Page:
Hidden crowns

When constitutional change is under consideration, all of the protagonists have a responsibility to be clear about what would be involved in the particular model that they are proposing. You wouldn’t even want to buy a used car from someone who refused to reveal what went on under the bonnet.

In relation to the role and responsibilities of the Head of State, both sides of the independence debate have signally failed to come clean about what their proposals would actually involve. As regards the Better Together campaign, there is in fact a great deal that the public does not know about the powers of the present monarchy, and how these powers are exercised. Here are some examples.

The SNP should do something which it has signally failed to do so far, namely, to make a firm statement that an independent Scotland would not be bound by anything like the provisions of the UK Sovereign Grant Act

First of all, it is a little known fact that the Queen and Prince Charles, as the senior royals, have the right to be consulted and have to give their consent before any legislation is discussed in either the Westminster or Scottish parliaments, which potentially affects their hereditary revenues, personal property, or private interest.  It is now known, following a campaign waged by the Guardian and others, that the list of subject areas covered by this royal right is extraordinarily broad: for example, the royals have been consulted on Westminster legislation relating to such topics as higher education, paternity pay, identity cards, and child maintenance.  The Duchy of Cornwall was even consulted on the Apprenticeship Bill because the proposal to create a statutory basis for apprenticeships potentially affected the Duchy of Cornwall’s interests as an employer. We also know, from information released by the Scottish Parliament, that the royals had to be consulted in advance on Holyrood legislation on topics as diverse as salmon conservation, planning, the rights of relatives of mesothelioma (an asbestos related cancer) victims to compensation and the Bill to introduce a minimum price for alcohol in Scotland.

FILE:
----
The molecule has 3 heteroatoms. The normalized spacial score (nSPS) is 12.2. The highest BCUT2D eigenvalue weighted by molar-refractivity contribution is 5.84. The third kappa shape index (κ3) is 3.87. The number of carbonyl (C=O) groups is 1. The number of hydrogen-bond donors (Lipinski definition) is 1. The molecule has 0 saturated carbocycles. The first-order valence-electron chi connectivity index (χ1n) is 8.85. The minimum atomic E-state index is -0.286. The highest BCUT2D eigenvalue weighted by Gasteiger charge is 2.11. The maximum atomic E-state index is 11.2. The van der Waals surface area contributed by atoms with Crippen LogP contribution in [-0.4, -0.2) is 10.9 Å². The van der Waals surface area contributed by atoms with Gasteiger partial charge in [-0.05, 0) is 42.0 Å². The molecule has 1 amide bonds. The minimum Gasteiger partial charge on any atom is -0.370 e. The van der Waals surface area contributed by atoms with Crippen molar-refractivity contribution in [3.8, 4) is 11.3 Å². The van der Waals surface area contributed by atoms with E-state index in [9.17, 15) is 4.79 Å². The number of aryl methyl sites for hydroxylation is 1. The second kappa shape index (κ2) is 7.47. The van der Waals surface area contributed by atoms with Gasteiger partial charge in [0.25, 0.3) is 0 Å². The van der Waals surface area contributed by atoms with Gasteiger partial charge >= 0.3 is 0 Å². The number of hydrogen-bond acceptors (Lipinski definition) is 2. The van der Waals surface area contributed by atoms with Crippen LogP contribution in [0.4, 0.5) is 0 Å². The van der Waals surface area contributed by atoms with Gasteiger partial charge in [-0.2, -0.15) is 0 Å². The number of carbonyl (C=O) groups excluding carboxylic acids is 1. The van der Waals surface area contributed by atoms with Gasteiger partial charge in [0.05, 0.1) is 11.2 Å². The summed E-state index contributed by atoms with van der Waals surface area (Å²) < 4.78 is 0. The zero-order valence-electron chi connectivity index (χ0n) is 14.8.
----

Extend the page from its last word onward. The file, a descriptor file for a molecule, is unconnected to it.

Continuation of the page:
What is clear from this hard-won information, therefore, is that the royals do indeed have the right to be consulted in advance on a wide range of legislation. What the long-suffering British pubic is not permitted to know however, is the detail of how the royals exercise this right, and on what effect it has on legislation being passed. There is no doubt that the royals have the potential power to make a major impact on legislation: as pointed out in the guidance to civil servants finally released through freedom of information on 15 January 2013, if advanced consent from the royals is not forthcoming, then a major part of the relevant bill might be removed.

Another area where the royal family operates under the radar is in relation to freedom of information. In January 2011, special exemptions were written into the UK Freedom of Information Act granting absolute protection to the royals from public scrutiny. Scotland followed suit. So while we do know, for example, that Prince Charles writes extensively to government departments, and also has frequent meetings with Ministers and civil servants, the public has no way of knowing on what topics he is lobbying, or what effect he is having in influencing policy.

Paradoxically, therefore, if Scotland votes No in the coming referendum, there is a great deal we do not know about the powers of the head of state and how they are exercised. Even more paradoxically, the same is also true if Scotland votes Yes, as we will now see.

The SNP’s position is that an independent Scotland would retain the monarchy. In a booklet issued to help activists in the early 2000s they gave a little more detail as follows:

“The SNP proposes that the Queen and her successors remain Head of State, in the way that she is presently Head of State in fifteen other independent Commonwealth countries. The constitution which the SNP favours will define the powers of the Monarch, removing a number of her present powers, though she will still confirm Parliament’s nomination of a Prime Minister…. If, in the future, the people of Scotland wished to change these arrangements, they would be free to do so by amending the constitution through a referendum, and it is the SNP’s policy that the issue should be tested by such a referendum once Independence is fully in effect. Ultimately, the decision rests with the people of Scotland.”

In fact, in the detail in their recent White Paper, the Scottish Government did not specify which powers might be removed: the following questions about the SNP’s position on the monarchy therefore appear unresolved.

First, there is the question of whether the monarchy should retain its exemption from Freedom of Information. It seems clear that it should not. Intervention and correspondence by royals, if kept secret, could lead to abuse of power. Their position gives them huge powers of influence and of patronage, and they therefore cannot be seen as private individuals.  Since their influence comes ultimately from the state, they are intrinsically part of the state machinery, and their correspondence should therefore be as open as that of any other government department.